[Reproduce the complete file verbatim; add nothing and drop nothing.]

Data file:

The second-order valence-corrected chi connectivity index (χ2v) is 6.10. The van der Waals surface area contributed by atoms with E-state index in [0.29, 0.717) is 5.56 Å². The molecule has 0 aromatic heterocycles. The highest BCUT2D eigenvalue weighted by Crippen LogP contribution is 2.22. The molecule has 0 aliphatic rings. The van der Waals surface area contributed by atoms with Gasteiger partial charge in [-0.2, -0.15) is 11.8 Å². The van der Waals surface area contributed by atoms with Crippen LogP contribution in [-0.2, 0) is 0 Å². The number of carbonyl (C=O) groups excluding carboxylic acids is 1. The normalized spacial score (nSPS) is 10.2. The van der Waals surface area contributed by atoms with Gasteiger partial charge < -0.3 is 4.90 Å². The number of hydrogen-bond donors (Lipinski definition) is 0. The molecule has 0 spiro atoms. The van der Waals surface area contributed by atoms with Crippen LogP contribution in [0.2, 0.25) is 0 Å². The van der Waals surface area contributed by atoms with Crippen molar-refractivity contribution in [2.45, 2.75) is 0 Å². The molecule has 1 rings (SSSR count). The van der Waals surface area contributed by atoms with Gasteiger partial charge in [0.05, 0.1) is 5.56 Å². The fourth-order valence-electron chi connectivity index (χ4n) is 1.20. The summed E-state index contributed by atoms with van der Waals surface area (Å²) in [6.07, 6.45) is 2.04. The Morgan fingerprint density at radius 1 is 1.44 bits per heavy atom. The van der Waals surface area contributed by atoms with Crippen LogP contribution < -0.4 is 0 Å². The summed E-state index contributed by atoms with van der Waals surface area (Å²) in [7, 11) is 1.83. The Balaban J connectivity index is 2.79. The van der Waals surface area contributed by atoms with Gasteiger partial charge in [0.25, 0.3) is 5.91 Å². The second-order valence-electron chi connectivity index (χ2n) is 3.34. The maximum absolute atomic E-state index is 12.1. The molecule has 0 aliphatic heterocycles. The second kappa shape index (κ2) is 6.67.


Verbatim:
The second-order valence-corrected chi connectivity index (χ2v) is 6.10. The van der Waals surface area contributed by atoms with E-state index in [0.29, 0.717) is 5.56 Å². The molecule has 0 aromatic heterocycles. The highest BCUT2D eigenvalue weighted by Crippen LogP contribution is 2.22. The molecule has 0 aliphatic rings. The van der Waals surface area contributed by atoms with Gasteiger partial charge in [-0.2, -0.15) is 11.8 Å². The van der Waals surface area contributed by atoms with Crippen LogP contribution in [-0.2, 0) is 0 Å². The number of carbonyl (C=O) groups excluding carboxylic acids is 1. The normalized spacial score (nSPS) is 10.2. The van der Waals surface area contributed by atoms with Gasteiger partial charge < -0.3 is 4.90 Å². The number of hydrogen-bond donors (Lipinski definition) is 0. The molecule has 0 spiro atoms. The van der Waals surface area contributed by atoms with Crippen LogP contribution in [0.2, 0.25) is 0 Å². The van der Waals surface area contributed by atoms with Crippen molar-refractivity contribution in [2.45, 2.75) is 0 Å². The molecule has 1 rings (SSSR count). The van der Waals surface area contributed by atoms with Gasteiger partial charge in [0.05, 0.1) is 5.56 Å². The fourth-order valence-electron chi connectivity index (χ4n) is 1.20. The summed E-state index contributed by atoms with van der Waals surface area (Å²) in [6.07, 6.45) is 2.04. The Morgan fingerprint density at radius 1 is 1.44 bits per heavy atom. The van der Waals surface area contributed by atoms with Crippen LogP contribution < -0.4 is 0 Å². The summed E-state index contributed by atoms with van der Waals surface area (Å²) in [7, 11) is 1.83. The Balaban J connectivity index is 2.79. The van der Waals surface area contributed by atoms with Gasteiger partial charge in [0.25, 0.3) is 5.91 Å². The second-order valence-electron chi connectivity index (χ2n) is 3.34. The maximum absolute atomic E-state index is 12.1. The molecule has 0 aliphatic heterocycles. The second kappa shape index (κ2) is 6.67.